A shot set of images connected to the Spanish Civil war, shot around Barcelona while hunting for some contextual images for the State of Independence series.
Much of the political problem in Catalunya today can be traced back to the failure to properly reconcile that conflict and the subsequent fascist dictatorship that controlled Spain for more than 40 years. Rather than seeking closure and reparation for the victims (most notably those people executed under Franco as well as children forcibly separated from their parents), Spain’s transition to democracy in the 1970’s was accompanied by a pact of forgetting that left past crimes deliberately un-investigated and un-prosecuted. In the short term, this may have helped that transition, but ultimately Spain must surely confront its deeply troubled past if it is to survive as a stable, progressive and modern democratic nation in the 21st century.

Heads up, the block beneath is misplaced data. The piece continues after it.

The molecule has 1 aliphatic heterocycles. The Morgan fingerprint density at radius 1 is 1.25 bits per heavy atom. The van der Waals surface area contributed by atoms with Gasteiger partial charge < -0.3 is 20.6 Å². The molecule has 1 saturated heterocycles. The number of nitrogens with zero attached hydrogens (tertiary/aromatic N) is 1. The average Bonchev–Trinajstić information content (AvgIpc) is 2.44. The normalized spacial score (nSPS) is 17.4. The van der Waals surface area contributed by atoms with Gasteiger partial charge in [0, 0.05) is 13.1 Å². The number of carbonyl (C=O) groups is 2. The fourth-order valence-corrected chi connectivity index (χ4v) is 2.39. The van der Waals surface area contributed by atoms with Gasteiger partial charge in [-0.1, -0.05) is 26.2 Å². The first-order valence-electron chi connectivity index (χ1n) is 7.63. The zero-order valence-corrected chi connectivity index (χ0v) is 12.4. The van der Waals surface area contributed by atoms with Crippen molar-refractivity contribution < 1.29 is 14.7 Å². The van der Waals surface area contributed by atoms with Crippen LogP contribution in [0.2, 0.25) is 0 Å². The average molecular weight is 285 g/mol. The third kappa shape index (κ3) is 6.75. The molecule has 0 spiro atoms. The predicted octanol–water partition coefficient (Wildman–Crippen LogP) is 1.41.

Barcelona has actively removed almost all fascist symbols from the city in recent years – a move which is understandable, yet which itself still feels more like yet another act of forgetting rather than reconciliation. Meanwhile tentative attempts at beginning a national process of reconciliation that were initiated by the Zapatero government were largely halted when the right-wing PP subsequently gained power.
With the troubling European resurgence of national-populism and the far right, never has popular understanding of the continent’s recent past seemed more urgent.
All images shot on Delta 400 film with a variety of lenses and a Minolta X700 (because after nearly three months the M7 is still under repair at Leica – although on the bright side at least I found a new use for the 70-200mm that I bought as a student thirty years ago!).